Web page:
JACKSONVILLE, Fla. - Those who watch television in north Florida are familiar with the Morgan & Morgan law firm.
“For the people!” is the motto.
On Thursday, the firm’s co-founder, John Morgan, will go before the Florida Supreme Court and argue for the people of Florida to vote next year on legalizing medicinal marijuana use. He says he already has more than half of the 683,149 required voter signatures to get it on next year’s ballot.
Republican Attorney General Pam Bondi’s office says they will argue before the court that Morgan’s amendment could lead to marijuana stores cropping up in strip malls and neighborhoods.
There is also dispute over the amendment summary, which says it would authorize “the medical use of marijuana for individuals with debilitating disease as determined by a licensed Florida physician.”
John Morgan tells WOKV News that he knows a lot of doctors in Florida.
“I decided I have got to trust these doctors,” he says. “I know this. And for those who abuse that license, that’s what Pam Bondi’s there for. She’s there to crack down on ‘em, and arrest ‘em, and throw ‘em out. And that’s what the disciplinary boards are there for.”
“So I can’t just worry about a few bad apples that could destroy the hopes of five hundred thousand sick people. Really sick people.”
Morgan says he’s not a scientist, but he knows marijuana works because he saw what it did to his father who was dying of cancer. He was in pain and couldn’t eat.
“He was literally in fetal position, and within one day all of a sudden he’s up. He’s pain free, he’s nausea free,” Morgan says. “The anxiety’s gone and he’s sitting at the table and was eating a pot roast. It was miraculous.”
Morgan argues people who study marijuana and read about it know it works.
“Sixteen thousand people die every year from Oxycontin type medicine,” he says. “No one dies from marijuana.”
There’s already a pill form of marijuana that doctors can prescribe called Marinol, which many people refer to as the “marijuana pill.” It contains a synthetic version of THC, the active ingredient in marijuana.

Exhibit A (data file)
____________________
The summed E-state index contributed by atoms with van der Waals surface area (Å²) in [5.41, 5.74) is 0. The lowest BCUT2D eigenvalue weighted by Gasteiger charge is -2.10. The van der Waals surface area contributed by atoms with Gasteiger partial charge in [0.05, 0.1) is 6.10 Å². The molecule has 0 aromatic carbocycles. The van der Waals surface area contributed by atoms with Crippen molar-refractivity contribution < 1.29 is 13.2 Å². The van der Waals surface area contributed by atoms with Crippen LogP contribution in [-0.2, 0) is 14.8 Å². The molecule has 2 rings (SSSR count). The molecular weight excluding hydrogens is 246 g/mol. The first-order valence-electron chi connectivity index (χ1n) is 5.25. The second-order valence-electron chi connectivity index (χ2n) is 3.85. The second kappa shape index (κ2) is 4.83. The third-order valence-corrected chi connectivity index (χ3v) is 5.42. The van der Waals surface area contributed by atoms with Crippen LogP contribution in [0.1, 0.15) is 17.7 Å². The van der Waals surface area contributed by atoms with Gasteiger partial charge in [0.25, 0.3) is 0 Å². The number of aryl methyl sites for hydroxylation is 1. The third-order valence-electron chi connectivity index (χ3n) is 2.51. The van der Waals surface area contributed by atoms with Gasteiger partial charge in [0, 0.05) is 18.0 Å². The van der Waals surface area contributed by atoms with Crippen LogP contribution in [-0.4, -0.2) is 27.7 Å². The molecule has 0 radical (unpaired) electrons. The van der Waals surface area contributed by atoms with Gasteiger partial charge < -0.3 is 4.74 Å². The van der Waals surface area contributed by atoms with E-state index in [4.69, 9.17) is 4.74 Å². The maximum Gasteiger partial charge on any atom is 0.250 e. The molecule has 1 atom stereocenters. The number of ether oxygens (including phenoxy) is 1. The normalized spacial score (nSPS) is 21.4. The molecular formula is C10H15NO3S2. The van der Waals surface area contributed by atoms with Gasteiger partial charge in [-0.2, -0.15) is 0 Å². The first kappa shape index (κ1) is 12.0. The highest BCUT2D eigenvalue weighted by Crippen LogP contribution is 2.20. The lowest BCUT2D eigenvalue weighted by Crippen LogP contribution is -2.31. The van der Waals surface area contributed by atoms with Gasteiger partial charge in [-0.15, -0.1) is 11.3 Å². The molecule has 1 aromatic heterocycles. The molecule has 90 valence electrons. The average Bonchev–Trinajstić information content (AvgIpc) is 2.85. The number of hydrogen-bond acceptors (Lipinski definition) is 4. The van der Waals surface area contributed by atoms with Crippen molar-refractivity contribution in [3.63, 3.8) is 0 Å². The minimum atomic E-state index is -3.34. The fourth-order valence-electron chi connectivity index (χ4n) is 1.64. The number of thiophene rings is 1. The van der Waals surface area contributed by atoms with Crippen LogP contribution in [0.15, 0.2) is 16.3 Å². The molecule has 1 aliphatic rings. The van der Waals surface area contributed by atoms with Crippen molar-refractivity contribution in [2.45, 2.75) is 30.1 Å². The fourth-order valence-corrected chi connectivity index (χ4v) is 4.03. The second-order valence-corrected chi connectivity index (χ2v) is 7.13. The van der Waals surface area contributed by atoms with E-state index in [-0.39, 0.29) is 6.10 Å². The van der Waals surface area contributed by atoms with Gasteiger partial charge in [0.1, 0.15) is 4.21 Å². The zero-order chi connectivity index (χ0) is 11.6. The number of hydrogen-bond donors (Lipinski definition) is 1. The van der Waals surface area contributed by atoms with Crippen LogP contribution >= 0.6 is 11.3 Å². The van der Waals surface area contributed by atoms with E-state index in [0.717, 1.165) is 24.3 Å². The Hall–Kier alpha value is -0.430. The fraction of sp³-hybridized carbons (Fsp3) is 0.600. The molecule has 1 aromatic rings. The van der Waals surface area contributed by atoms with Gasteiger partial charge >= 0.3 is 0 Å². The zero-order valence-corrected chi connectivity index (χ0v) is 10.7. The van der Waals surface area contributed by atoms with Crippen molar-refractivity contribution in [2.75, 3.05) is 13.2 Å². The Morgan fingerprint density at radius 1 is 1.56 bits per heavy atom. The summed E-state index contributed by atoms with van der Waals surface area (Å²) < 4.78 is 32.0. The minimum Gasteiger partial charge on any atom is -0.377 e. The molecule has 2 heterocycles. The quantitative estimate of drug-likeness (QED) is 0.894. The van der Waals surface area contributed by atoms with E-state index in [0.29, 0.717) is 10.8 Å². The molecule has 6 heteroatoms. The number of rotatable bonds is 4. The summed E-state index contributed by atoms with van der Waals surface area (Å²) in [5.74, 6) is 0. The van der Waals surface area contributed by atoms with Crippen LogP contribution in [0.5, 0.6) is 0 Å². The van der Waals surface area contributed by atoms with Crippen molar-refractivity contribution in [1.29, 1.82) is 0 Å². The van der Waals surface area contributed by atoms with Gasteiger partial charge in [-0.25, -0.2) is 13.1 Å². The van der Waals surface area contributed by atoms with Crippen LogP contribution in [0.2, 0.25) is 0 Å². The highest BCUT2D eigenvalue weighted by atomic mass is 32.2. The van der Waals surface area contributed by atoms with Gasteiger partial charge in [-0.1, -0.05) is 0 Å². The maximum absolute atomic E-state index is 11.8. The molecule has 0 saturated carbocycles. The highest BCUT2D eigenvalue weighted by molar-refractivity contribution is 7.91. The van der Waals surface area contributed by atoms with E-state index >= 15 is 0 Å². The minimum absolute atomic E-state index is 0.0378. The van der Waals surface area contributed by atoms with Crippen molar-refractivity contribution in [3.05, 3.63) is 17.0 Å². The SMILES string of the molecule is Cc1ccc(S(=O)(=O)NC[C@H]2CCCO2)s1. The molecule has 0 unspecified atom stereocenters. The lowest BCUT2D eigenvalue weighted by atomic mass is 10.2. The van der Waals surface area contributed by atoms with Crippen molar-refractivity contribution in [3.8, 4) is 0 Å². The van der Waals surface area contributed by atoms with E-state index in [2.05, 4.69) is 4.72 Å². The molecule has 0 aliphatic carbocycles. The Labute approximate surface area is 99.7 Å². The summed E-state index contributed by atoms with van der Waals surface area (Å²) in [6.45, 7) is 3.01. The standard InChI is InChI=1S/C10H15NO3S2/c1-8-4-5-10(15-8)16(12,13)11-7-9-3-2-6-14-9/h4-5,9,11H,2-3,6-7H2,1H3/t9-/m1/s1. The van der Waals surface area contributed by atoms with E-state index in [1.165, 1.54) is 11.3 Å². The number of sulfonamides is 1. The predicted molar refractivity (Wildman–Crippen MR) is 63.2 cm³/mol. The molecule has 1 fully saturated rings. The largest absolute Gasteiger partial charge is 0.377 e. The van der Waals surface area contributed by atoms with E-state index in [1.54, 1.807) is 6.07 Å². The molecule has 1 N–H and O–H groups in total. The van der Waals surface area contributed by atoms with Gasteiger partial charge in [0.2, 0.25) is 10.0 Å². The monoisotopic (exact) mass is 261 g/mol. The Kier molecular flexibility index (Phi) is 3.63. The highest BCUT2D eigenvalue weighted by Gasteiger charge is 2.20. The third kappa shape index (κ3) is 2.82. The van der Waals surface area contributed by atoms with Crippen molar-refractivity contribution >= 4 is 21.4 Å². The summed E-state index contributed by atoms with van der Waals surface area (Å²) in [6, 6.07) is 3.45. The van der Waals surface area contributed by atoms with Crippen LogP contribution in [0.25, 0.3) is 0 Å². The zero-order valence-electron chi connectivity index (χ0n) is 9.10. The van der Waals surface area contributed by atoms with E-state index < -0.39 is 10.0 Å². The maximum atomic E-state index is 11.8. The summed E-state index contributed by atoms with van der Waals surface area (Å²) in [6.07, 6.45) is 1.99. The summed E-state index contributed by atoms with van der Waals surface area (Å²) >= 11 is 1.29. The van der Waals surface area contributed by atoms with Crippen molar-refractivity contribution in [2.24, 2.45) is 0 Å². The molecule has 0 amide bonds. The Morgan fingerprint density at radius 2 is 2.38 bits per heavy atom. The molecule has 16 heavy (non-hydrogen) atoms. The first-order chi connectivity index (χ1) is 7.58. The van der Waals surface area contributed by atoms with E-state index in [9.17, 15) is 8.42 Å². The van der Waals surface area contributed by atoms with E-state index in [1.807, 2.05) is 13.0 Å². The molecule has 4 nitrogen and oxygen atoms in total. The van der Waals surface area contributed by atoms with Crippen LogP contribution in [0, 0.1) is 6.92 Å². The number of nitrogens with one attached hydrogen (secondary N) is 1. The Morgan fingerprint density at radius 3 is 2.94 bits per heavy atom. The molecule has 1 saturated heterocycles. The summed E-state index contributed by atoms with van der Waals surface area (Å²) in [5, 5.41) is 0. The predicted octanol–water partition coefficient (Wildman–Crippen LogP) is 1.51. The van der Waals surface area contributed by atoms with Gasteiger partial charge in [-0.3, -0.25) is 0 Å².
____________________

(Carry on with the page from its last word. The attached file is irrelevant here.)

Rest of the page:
But Morgan says it doesn’t work and compares it to drugs given to treat nausea for cancer patients receiving chemotherapy.
“The nausea drugs don’t work.”
WOKV listener David from Julington Creek Plantation says he’s okay with medicinal use, but he worries that people will abuse it, resulting in a Florida more like Washington and California.
“It’s just ridiculous for them to use that for an excuse for all these people who use it on an everyday usage…they’re just gonna have it open to, ‘well, I’m gonna go ahead and continue to use it.’”
David says he thinks it will open up a pathway for younger children to start using it.
“I think the availability is gonna be there for them. More access than it is now.”
Morgan says there won’t be a marijuana store on every corner just because people want it. He says legalizing the medicinal use is the first step, and regulating it is the second.
“Just because it passes doesn’t mean we’re gonna become California,” he says.
And he says those who argue that marijuana is a gateway drug and leads to more harmful drugs are using “scare tactics.”
“All drugs can start you down a road if abused,” Morgan says.
Morgan is the chairman for People United for Medical Marijuana and says he’s contributed $1 million of his own personal money towards the cause. He has until February to gather the 683,149 required voter signatures, but tells WOKV they’re going for at least 900,000.